European Commission proposes visa-free travel for Kosovo

The European Commission proposed on May 4 2016 to lift visa requirements for the people of Kosovo.

In a statement announcing the proposal, made to the Council of the EU and the European Parliament, the EC used the term “people of Kosovo” rather than “citizens” – the bloc is officially status-neutral about Kosovo, with some EU members recognising Kosovo’s independence from Serbia but others not.

If approved, Kosovo will be moved to the visa-free list for short-stays in the Schengen area.

The proposal was presented together with the EC’s positive assessment confirming that Kosovo has fulfilled the requirements of its visa liberalisation roadmap.

In the progress report, the EC confirmed that Kosovo has met all the requirements of its visa liberalisation roadmap, “on the understanding that by the day of adoption of this proposal by the European Parliament and Council, Kosovo will have ratified the border/boundary agreement with Montenegro and strengthened its track record in the fight against organised crime and corruption”.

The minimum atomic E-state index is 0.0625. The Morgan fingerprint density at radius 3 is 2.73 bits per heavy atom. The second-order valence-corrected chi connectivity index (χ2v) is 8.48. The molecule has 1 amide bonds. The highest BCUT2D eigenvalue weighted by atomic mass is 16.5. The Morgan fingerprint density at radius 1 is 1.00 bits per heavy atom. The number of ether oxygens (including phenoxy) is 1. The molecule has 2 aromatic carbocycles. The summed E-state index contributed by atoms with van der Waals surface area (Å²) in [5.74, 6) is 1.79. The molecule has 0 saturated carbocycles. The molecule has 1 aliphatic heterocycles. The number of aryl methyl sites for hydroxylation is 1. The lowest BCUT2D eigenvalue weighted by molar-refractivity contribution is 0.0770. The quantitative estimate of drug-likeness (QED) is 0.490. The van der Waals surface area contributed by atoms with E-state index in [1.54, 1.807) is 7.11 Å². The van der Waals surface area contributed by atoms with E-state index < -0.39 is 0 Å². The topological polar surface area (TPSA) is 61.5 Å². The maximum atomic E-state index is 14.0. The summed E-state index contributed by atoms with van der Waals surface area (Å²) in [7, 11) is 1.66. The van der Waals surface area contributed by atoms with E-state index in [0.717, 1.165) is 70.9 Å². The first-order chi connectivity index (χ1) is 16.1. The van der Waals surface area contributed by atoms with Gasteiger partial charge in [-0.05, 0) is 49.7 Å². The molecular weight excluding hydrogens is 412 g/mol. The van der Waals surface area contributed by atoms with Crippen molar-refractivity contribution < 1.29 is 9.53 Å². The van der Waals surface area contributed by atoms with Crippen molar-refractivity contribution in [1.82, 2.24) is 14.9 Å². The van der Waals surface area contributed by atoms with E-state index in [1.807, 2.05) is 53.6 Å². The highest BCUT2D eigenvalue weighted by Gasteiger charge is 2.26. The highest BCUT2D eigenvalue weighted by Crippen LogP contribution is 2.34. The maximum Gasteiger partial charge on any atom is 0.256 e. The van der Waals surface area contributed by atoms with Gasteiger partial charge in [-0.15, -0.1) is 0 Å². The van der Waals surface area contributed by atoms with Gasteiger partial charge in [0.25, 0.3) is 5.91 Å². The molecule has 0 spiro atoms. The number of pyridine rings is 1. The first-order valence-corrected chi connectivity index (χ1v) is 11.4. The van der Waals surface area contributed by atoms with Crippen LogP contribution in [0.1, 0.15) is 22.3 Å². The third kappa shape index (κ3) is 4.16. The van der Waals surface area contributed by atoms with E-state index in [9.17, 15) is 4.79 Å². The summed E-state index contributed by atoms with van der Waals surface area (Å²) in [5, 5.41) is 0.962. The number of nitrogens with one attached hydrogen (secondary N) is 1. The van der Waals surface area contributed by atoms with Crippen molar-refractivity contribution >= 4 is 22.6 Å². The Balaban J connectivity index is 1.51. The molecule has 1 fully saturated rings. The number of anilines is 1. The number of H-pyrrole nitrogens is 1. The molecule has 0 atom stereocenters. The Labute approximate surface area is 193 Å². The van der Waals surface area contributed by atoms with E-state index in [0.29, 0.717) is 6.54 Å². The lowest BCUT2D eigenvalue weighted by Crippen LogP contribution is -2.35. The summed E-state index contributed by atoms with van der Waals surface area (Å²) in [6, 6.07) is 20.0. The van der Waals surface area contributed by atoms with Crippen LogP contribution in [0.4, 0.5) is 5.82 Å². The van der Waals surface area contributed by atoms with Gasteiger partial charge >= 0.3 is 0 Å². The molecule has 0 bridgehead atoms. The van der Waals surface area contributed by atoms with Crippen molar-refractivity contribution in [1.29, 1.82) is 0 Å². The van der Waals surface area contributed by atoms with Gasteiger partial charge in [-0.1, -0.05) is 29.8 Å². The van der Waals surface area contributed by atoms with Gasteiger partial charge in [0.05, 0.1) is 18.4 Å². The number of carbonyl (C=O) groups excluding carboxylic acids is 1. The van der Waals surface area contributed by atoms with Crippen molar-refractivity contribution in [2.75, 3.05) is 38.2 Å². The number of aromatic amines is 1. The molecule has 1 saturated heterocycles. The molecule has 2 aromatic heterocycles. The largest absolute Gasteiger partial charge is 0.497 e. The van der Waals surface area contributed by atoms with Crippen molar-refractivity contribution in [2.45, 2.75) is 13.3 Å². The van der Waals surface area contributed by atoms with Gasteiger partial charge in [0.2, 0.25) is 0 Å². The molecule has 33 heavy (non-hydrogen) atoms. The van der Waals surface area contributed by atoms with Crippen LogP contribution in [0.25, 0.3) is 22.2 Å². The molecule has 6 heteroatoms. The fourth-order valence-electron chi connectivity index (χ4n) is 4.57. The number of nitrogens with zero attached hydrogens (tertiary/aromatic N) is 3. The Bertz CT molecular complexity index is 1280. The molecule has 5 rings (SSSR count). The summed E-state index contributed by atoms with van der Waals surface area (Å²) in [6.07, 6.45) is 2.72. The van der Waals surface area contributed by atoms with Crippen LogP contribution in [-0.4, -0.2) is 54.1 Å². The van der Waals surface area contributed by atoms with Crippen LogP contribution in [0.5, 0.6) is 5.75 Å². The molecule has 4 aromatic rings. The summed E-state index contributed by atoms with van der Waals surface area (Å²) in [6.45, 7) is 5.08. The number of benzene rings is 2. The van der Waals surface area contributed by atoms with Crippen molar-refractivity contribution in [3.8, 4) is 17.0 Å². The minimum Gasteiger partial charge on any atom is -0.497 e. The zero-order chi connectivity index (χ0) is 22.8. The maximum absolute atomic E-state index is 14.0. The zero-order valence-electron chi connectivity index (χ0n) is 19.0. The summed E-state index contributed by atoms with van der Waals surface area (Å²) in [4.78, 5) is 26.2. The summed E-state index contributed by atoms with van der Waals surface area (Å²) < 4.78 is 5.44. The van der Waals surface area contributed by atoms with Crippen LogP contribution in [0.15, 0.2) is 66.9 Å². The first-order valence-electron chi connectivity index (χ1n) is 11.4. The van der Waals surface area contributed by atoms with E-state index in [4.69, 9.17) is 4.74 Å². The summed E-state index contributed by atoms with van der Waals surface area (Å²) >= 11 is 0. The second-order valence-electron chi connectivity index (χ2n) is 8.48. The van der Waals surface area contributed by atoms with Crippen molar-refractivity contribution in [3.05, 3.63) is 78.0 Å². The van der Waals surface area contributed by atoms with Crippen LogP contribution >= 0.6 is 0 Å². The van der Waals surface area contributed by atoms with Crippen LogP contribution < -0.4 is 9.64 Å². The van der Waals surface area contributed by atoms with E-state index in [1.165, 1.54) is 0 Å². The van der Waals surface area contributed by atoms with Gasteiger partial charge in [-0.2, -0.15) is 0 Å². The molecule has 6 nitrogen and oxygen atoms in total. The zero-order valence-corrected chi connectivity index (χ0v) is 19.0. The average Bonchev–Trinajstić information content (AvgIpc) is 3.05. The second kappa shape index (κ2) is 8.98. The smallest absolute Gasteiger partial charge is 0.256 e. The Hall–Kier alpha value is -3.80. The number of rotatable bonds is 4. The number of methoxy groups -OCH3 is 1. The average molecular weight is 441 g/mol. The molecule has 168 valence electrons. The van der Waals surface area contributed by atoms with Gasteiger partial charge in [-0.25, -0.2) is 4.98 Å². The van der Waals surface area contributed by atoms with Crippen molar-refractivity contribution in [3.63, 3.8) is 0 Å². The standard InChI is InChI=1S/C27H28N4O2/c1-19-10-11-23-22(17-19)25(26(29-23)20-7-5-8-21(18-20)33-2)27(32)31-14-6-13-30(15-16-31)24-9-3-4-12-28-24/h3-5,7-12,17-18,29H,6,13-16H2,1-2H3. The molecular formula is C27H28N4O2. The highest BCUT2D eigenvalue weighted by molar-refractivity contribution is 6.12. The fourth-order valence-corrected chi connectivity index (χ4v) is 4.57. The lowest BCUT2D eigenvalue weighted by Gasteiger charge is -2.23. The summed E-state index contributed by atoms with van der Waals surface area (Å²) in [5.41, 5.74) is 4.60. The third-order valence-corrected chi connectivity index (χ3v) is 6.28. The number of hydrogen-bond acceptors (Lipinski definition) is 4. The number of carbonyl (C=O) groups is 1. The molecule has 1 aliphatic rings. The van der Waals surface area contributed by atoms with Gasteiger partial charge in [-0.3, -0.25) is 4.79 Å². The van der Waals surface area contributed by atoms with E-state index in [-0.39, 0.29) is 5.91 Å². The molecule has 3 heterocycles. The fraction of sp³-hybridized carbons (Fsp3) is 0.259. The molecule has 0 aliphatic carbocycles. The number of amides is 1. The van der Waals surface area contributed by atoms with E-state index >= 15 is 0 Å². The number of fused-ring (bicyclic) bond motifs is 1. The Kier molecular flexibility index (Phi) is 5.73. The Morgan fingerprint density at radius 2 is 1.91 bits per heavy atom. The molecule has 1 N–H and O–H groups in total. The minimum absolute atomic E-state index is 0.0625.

The ongoing implementation by Kosovo of all requirements set out in the four blocks of the visa roadmap, as well as reintegration and readmission, will be monitored in the post-visa liberalisation monitoring mechanism, the Stabilisation and Association Process and, if necessary, through ad hoc follow-up mechanisms, the EC said.

Once the proposal has been adopted by the European Parliament and the Council, the people of Kosovo with biometric passports will no longer require visas when travelling for short stays of up to 90 days to all EU member states except for Ireland and the UK, as well as the four Schengen associated countries (Iceland, Liechtenstein, Norway and Switzerland).

The exemption concerns only short-stay visas valid for up to 90 days of travel in any 180-day period for business, tourist or family purposes. EU citizens can already travel to Kosovo visa-free.

Other entry conditions for access to the Schengen area will continue to apply, including the need to be able to prove sufficient financial means and the purpose of travel. The visa exemption does not provide for the right to work in the EU.



The Sofia Globe staff

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